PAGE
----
Survivor puts his heart into charity

By Yvonne Tahana

Rep rugby player who scared everyone by collapsing and flatlining in a game gets behind fundraising.

Hoani MacDonald, whose heart attack ended his rugby days, was out on Queen St for the Heart Foundation. Photo / Michael Craig
Hoani MacDonald, whose heart attack ended his rugby days, was out on Queen St for the Heart Foundation. Photo / Michael Craig

Southlander Hoani MacDonald has learned a few tricks since a heart attack dropped him to the ground in an ITM Cup rugby match in Pukekohe last year.

The Invercargill father of two flatlined during the October match against Counties Manukau. Paramedics used a defibrillator, after CPR and a shot of adrenaline failed to bring back his pulse.

He was in hospital for a week and was fitted with an implantable cardioverter-defibrillator (ICD).

Doctors still don't know exactly why the episode occurred but the ICD will kick in if MacDonald's heart starts to beat erratically by sending successive shocks which will get larger until the heart resets itself to a normal rate.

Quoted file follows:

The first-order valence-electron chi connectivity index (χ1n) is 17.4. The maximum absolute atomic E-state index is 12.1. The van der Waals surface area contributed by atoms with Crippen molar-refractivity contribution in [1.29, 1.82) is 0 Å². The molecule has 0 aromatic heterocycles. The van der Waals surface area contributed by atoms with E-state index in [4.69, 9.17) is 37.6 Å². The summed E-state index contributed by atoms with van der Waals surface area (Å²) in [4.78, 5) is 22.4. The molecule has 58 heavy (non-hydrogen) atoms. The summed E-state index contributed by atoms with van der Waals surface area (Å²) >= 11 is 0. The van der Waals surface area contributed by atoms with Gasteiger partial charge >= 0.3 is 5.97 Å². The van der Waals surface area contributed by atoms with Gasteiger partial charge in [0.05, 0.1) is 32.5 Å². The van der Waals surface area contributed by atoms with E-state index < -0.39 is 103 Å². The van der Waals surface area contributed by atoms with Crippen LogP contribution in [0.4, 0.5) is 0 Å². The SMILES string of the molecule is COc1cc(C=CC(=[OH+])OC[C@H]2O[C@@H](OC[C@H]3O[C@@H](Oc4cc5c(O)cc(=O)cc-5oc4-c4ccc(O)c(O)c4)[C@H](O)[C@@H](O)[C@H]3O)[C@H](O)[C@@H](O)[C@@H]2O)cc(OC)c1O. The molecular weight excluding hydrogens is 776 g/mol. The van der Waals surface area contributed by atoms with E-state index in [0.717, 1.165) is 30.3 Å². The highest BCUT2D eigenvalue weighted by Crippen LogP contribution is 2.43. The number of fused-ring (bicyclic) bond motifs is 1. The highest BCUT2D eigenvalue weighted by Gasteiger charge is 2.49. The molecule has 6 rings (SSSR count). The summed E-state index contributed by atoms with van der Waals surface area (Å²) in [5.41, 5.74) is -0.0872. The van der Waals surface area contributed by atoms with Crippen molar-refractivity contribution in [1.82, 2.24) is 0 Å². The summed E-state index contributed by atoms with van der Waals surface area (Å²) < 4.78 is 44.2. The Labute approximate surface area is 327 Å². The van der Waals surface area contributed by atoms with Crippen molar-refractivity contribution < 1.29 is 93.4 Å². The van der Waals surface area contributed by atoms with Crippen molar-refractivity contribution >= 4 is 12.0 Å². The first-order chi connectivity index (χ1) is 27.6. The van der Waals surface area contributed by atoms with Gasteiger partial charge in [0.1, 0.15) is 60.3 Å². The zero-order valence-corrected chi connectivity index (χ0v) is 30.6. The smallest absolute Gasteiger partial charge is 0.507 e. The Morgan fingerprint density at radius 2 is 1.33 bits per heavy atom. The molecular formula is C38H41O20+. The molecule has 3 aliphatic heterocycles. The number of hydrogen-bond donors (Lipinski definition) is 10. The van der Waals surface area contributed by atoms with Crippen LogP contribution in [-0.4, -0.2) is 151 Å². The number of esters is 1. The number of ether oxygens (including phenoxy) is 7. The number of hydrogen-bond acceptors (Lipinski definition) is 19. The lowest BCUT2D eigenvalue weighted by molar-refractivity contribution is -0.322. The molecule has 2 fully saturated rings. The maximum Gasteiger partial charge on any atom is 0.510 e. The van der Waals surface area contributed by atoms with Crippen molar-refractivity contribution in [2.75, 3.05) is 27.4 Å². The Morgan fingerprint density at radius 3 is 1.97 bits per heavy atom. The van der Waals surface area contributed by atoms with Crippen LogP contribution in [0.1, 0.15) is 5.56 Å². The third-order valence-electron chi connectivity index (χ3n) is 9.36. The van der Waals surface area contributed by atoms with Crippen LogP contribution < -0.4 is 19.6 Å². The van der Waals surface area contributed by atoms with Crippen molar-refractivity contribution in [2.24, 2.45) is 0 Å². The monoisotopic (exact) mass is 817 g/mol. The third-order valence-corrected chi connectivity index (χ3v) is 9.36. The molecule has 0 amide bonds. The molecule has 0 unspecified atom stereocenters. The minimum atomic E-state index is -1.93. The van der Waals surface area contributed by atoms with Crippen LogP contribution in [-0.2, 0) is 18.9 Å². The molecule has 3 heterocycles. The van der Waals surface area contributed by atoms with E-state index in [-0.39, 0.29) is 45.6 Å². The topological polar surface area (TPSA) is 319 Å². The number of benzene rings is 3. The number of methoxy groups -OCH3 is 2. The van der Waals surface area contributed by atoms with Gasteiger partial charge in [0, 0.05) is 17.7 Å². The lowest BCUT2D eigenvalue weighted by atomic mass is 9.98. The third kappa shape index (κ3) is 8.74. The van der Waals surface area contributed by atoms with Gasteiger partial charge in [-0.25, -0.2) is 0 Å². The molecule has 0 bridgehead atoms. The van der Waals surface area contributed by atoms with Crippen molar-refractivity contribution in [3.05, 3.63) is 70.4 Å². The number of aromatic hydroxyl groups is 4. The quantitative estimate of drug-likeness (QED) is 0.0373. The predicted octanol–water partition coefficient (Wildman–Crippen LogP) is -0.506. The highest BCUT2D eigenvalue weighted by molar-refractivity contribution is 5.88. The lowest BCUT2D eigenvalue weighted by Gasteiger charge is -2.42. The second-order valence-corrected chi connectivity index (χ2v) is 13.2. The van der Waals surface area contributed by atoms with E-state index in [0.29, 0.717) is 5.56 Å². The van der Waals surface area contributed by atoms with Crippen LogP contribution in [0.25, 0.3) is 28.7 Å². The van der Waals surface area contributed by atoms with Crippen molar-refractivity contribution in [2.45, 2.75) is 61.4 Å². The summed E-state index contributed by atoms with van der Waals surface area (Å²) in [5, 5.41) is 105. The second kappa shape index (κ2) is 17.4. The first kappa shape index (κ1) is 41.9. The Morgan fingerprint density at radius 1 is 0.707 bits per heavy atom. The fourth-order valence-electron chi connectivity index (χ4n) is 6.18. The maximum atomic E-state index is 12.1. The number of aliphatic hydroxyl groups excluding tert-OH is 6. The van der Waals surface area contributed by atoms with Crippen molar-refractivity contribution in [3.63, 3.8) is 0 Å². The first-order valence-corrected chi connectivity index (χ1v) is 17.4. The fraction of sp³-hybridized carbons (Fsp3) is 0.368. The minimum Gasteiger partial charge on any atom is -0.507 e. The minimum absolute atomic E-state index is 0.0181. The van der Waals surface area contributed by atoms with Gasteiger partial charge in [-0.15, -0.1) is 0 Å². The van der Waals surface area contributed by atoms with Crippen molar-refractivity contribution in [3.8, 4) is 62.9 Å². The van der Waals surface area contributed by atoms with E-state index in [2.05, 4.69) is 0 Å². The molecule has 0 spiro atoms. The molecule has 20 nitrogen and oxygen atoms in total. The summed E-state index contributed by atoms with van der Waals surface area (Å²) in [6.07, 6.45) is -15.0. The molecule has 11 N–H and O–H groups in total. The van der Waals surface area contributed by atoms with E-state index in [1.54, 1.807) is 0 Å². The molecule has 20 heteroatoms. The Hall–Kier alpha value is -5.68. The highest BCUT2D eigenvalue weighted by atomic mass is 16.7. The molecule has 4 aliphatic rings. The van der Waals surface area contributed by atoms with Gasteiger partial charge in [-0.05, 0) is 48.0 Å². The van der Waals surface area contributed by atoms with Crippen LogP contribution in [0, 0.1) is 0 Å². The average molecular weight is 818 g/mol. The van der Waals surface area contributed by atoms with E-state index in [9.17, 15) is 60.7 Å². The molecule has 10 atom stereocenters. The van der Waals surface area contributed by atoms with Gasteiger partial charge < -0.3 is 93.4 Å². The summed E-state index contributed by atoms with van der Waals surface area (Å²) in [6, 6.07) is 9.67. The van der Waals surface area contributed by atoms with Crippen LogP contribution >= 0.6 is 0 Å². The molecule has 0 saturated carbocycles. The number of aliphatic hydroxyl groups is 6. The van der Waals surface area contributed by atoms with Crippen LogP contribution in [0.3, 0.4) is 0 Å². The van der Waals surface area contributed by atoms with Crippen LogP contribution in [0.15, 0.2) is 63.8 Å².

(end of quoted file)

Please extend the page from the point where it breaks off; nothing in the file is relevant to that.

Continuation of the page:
The 34-year-old is now fundraising for the Heart Foundation's appeal, which is running this month.

He said he'd taken a first aid course recently where he learned CPR, how to use a defibrillator and how to stop people from choking.

"I'm really stoked that I've done it and now if something happened I'd still crap my pants but I'd have some knowledge," he joked.

Life is good. MacDonald is now working in marketing and rugby development for the union, and is back to playing touch and doing some exercises.

But, because of the implant, he will never play contact sport again.

MacDonald recently married teenage sweetheart, Michelle, mother of his young sons Iwi and Kade.

At the weekend, he met up with the paramedic who worked on him while spectators held their breath.

"It's one of those things. How do you thank someone who saved your life?"

In the MacDonald whanau the current joke among some of his bigger cousins is that it was his fitness that got him into trouble, he said.

But he wants more Kiwis to go and get their tickers checked because 5000 people die of heart disease each year.

- NZ Herald

© Copyright 2014, APN New Zealand Limited

Assembled by: (static) on red akl_n1 at 01 Aug 2014 10:10:55 Processing Time: 603ms